Putin calls G7 deal on frozen Russian assets for Ukraine loan ‘theft’

Western countries have agreed to use interest on frozen Russian assets to give Ukraine a $50bn loan.

Russia's President Vladimir Putin
President Vladimir Putin delivers a speech during a meeting with foreign ministry officials in Moscow [Maxim Shemetov/Reuters]

Russia’s President Vladimir Putin denounced an agreement by Western countries to provide Ukraine with a loan package using frozen Russian assets and pledged retaliation.

Speaking at a meeting on Friday with officials from the foreign ministry, Putin said leaders in the West were trying to come up with “some kind of legal basis” for the asset freezes, “but despite all the trickery theft is still theft and will not go unpunished”.

He added Moscow’s treatment was proof that “anyone” could be next and punished by an asset freeze.

Putin’s comments came after the Group of Seven (G7) members agreed on an outline deal for a $50bn loan package for Ukraine using interest from Russian sovereign assets frozen after Putin sent his troops into the neighbouring country in February 2022.

The G7 comprises Canada, France, Germany, Italy, Japan, the United Kingdom and the United States. The European Union also participates in all discussions.

Following the announcement at the G7 annual summit in Italy, US President Joe Biden said the frozen assets agreement was a “significant outcome” and “another reminder to Putin that we’re not backing down”.

The details of the agreement are expected to be finalised in the coming weeks, and the money is expected to reach Ukraine by the end of the year.

However, Russia’s foreign ministry spokeswoman Maria Zakharova dismissed the deal on Friday, saying it was “just pieces of paper”.

“These agreements are about nothing. They do not have legal force,” Zakharova was quoted by Russian news agencies as saying.

Ukraine war

Putin also laid out a series of conditions to end the war in Ukraine, including the country dropping its NATO ambitions and the withdrawal of its forces from the four Ukrainian regions that Russia claimed in a referendum the West and Kyiv called “illegal”.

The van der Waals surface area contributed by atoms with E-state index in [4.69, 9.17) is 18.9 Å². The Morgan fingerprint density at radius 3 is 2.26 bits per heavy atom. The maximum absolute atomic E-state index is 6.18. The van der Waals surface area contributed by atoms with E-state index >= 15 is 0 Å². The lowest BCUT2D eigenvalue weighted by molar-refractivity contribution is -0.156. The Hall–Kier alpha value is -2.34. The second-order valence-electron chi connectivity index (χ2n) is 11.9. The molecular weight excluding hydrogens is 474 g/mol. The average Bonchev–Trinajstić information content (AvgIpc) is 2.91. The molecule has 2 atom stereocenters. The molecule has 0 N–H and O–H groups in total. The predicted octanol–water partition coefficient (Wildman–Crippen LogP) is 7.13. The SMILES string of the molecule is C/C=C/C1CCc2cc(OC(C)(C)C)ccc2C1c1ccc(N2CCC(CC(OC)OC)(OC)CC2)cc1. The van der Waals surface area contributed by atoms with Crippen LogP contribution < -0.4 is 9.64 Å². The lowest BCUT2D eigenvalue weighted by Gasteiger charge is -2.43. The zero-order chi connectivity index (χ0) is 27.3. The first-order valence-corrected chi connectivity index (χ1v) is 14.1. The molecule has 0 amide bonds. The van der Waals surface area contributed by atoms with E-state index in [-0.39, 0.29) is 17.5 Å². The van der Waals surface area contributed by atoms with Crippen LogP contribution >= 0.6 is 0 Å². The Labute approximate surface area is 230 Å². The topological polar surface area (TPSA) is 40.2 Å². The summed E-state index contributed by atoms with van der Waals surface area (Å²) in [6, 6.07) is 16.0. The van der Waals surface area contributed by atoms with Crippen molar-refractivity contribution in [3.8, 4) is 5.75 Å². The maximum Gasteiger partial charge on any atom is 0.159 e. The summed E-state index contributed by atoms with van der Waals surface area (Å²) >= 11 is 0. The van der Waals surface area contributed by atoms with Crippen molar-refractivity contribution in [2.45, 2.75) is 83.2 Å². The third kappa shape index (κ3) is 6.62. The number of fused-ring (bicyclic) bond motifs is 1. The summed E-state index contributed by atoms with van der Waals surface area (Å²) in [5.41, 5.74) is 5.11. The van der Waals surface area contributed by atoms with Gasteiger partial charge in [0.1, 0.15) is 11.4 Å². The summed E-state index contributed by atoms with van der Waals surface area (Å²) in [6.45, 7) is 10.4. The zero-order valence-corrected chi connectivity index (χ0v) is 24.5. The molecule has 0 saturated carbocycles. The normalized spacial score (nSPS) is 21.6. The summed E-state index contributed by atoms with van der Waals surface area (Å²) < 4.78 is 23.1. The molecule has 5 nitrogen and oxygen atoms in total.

“The conditions are very simple,” the Russian president said ahead a Ukraine peace summit starting on Saturday in Switzerland to be attended by representatives of more than 90 nations and organisations.

“As soon as they declare in Kyiv they are ready for such a decision and begin a real withdrawal of troops from these regions [including Donetsk, Luhansk, Kherson and Zaporizhzhia], and also officially announce the abandonment of their plans to join NATO – on our side, immediately, literally at the same minute, an order will follow to cease fire and begin negotiations,” he said.

“I repeat, we will do this immediately. Naturally, we will simultaneously guarantee the unhindered and safe withdrawal of Ukrainian units and formations.”

Shortly afterwards, Ukrainian presidential aide Mykhailo Podolyak dismissed Putin’s conditions.

“It’s all a complete sham. Therefore – once again – get rid of illusions and stop taking seriously the ‘proposals of Russia’ that are offensive to common sense,” Podolyak wrote on social media.

Ukraine’s foreign ministry also said Putin’s statement was aimed at “misleading” the international community.

Washington dismissed Putin’s remarks as well. “He is not in any position to dictate to Ukraine what they must do to bring about peace,” Pentagon chief Lloyd Austin told reporters at NATO headquarters in Brussels.

Austin also suggested NATO will not accept new members soon despite Ukraine’s push to join the alliance. “I don’t see any desire or indication that we will pursue expansion at any point in the near future.”

Still, NATO chief Jens Stoltenberg said the alliance will play a greater role in coordinating military aid to Ukraine – an effort currently led by the US.

“These efforts do not make NATO a party to the conflict but they will enhance our support to Ukraine to uphold its right to self-defence,” Stoltenberg told reporters in Brussels.

‘Point of no return’

In separate comments, Putin said the world had reached a “point of no return”, adding the collapse of the “Western model” of global security required a new and more stable system in its place.

“Obviously, we are witnessing the collapse of the Euro-Atlantic security system. Today it simply does not exist, it needs to be essentially created anew,” Putin said.

“All this requires us, together with our partners, with all interested countries, and there are many of them, to work out our own options for ensuring security in Eurasia, proposing them then for wider international discussion.”

The Russian president added his country is open to discussing a new security system with everyone, including the US-led NATO military alliance.

“It is important to proceed from the fact the future security architecture is open to all Eurasian countries that wish to take part in its creation. ‘To all’ means European and NATO countries too, of course,” he said.

“We live on the same continent. No matter what happens, you cannot change the geography. We will have to coexist and work together one way or another.”

Source: Al Jazeera and news agencies